Latest Cerebral blood flow Stories

2009-09-23 08:00:35

The organs of the inner ear have a direct effect on brain blood flow, independent of blood pressure and CO2 levels in the blood. Researchers writing in the open access journal BMC Neuroscience used a series of human centrifuge experiments to investigate the effects of stimulation of the otoliths and semi-circular canals on cerebrovascular response. Dr. Jorge Serrador, from Harvard Medical School, worked with a team of researchers, including NASA scientists, to carry out the tests. He said,...

2009-05-18 11:33:00

Rapid volume perfusion acquisition, intuitive post-processing and remote access highlight new CT Neuro Engine for comprehensive workflow efficiency and patient care MALVERN, Pa., May 18 /PRNewswire/ -- As the third leading cause of death in the United States, stroke effects approximately 795,000 Americans each year -- with an estimated 610,000 accounting as first-time cases(1). And for a stroke victim, the first few hours are the defining time when a quick and effective diagnosis can mean...

2009-05-12 07:27:02

Alcohol-use disorders (AUDs) can damage the brain, particularly the frontal and parietal cortices, although this damage is at least partially reversible with sustained abstinence from alcohol. Chronic smoking is extremely common among individuals with AUDs. A new study has used longitudinal magnetic resonance imaging (MRI) of brain blood flow to show that smoking makes it harder for brain blood flow to recover from long-term heavy drinking. Results will be published in the August issue of...

2009-02-03 09:54:01

U.S. medical researchers have discovered a grid of small arteries at the surface of the brain redirects and controls blood flow following a stroke. University of California-San Diego scientists say they found the mesh-like network adjusts to restore normal supply when blood slows after a stroke. This is optimistic news, said Professor David Kleinfeld, whose team studies blood flow in animal models of stroke. Damage from stroke can continue for hours or even days as compromised brain tissue...

2008-12-01 14:02:49

Older adults who exercise regularly show increased cerebral blood flow and a greater number of small blood vessels in the brain, according to findings presented today at the annual meeting of the Radiological Society of North America (RSNA). The study, conducted at the University of North Carolina (UNC) "“ Chapel Hill, is the first to compare brain scans of older adults who exercise to brain scans of those who do not. "Our results show that exercise may reduce age-related changes in...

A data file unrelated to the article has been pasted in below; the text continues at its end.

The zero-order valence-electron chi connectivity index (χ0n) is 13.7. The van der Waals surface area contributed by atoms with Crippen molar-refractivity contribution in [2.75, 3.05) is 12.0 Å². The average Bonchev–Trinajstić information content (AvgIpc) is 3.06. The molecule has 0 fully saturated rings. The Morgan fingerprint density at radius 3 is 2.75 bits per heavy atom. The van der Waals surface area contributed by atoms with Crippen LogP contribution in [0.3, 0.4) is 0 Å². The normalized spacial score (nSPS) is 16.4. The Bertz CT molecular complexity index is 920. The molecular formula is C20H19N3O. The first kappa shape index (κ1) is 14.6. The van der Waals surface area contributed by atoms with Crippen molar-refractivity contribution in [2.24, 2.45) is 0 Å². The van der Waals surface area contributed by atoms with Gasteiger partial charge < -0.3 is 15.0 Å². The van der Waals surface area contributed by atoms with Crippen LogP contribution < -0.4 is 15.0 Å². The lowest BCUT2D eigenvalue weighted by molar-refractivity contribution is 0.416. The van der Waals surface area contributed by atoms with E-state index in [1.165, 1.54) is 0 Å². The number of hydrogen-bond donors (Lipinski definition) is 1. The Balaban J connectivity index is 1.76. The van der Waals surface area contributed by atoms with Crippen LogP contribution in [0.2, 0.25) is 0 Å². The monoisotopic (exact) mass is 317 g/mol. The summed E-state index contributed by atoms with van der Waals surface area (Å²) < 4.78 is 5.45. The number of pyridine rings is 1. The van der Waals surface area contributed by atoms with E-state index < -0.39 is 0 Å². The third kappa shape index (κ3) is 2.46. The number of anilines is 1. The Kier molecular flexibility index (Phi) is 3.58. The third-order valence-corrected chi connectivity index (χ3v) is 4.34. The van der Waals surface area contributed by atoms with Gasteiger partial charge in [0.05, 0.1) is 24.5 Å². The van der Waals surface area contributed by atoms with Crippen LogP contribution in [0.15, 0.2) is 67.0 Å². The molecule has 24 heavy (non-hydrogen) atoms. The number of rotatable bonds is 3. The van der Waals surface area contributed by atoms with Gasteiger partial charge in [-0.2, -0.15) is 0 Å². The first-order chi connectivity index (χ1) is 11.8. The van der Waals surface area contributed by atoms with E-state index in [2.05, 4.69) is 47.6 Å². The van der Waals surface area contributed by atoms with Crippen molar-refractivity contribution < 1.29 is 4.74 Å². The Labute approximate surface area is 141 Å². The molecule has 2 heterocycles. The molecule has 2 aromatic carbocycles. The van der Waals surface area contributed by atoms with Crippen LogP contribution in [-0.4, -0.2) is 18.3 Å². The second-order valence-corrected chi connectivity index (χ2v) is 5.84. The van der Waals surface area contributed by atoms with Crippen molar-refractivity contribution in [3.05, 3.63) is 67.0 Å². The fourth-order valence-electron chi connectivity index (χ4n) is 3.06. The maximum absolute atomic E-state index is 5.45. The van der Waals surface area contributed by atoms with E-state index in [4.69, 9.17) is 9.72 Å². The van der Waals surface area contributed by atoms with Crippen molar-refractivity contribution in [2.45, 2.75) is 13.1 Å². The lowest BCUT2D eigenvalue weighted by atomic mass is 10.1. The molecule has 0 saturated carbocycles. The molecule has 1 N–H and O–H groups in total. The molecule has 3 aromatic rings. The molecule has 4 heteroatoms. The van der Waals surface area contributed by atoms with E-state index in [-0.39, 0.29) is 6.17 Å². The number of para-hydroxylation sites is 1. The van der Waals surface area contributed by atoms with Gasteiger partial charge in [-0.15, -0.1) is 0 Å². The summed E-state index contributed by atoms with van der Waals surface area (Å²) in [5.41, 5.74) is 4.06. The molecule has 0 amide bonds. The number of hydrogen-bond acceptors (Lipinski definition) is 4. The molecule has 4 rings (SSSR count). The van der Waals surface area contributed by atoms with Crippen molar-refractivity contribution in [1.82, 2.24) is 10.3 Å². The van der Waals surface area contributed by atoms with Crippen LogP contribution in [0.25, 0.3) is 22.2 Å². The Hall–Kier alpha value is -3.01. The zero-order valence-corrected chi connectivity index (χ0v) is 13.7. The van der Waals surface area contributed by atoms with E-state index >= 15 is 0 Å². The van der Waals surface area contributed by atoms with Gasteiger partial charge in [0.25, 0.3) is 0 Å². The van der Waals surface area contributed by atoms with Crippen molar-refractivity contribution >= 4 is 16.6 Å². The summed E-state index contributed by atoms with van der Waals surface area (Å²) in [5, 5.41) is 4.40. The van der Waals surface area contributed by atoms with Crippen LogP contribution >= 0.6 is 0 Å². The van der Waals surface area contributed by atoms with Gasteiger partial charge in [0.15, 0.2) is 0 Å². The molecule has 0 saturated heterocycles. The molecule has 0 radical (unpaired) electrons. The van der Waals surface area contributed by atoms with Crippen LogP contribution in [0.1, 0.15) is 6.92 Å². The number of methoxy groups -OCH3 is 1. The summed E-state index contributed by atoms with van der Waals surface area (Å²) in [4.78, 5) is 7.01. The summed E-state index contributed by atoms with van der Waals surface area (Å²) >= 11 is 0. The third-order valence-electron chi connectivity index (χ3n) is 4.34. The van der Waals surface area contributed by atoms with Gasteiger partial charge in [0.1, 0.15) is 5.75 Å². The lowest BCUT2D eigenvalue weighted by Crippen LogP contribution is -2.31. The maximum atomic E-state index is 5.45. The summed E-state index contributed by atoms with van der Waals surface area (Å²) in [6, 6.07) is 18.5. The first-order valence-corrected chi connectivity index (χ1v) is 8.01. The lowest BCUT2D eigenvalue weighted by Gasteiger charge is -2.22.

2008-11-17 09:49:07

The blood-brain barrier is a powerful guard that lets nutrients in while keeping foreign matter out. Normally, that's a good thing. But when doctors are trying to treat brain conditions like Alzheimer's disease and stroke, it can throw up a huge roadblock to effective therapy. Researchers from Saint Louis University believe they've found a way around this ever-vigilant sentinel. In a study conducted in mice, they were able to isolate the specific gatekeeper responsible for keeping a...

2007-09-05 11:45:00

On Earth, we all know gravity affects everything around us. But did you know gravity also influences what goes on inside our bodies? Every time we stand up, gravity pulls blood into parts of the body that are below the heart. A simple experiment you can do to prove this is to let your hand hang down for a short time then examine the veins in the back of your hand. These veins will get bigger because they are full of blood. But raise your arm above your head, and these veins, emptied of...

2005-08-30 14:16:03

OAK BROOK, Ill.-  The amount of blood flowing into the brain may play a larger role in the development of dementia than previously believed, according to a study in the September issue of the journal Radiology. Researchers from Leiden University Medical Center in the Netherlands used magnetic resonance imaging (MRI) to examine the brains of elderly patients with and without dementia related to Alzheimer's or Parkinson's disease. As expected, MR images showed that the patients with...

Word of the Day
  • Like a worm in form or movement; vermiform; tortuous or sinuous; also, writhing or wriggling.
  • Like the track or trace of a worm; appearing as if worm-eaten; vermiculate.
  • Marked with fine, close-set, wavy or tortuous lines of color; vermiculated.
  • A form of rusticated masonry which is so wrought as to appear thickly indented with worm-tracks.
This word ultimately comes from the Latin 'vermis,' worm.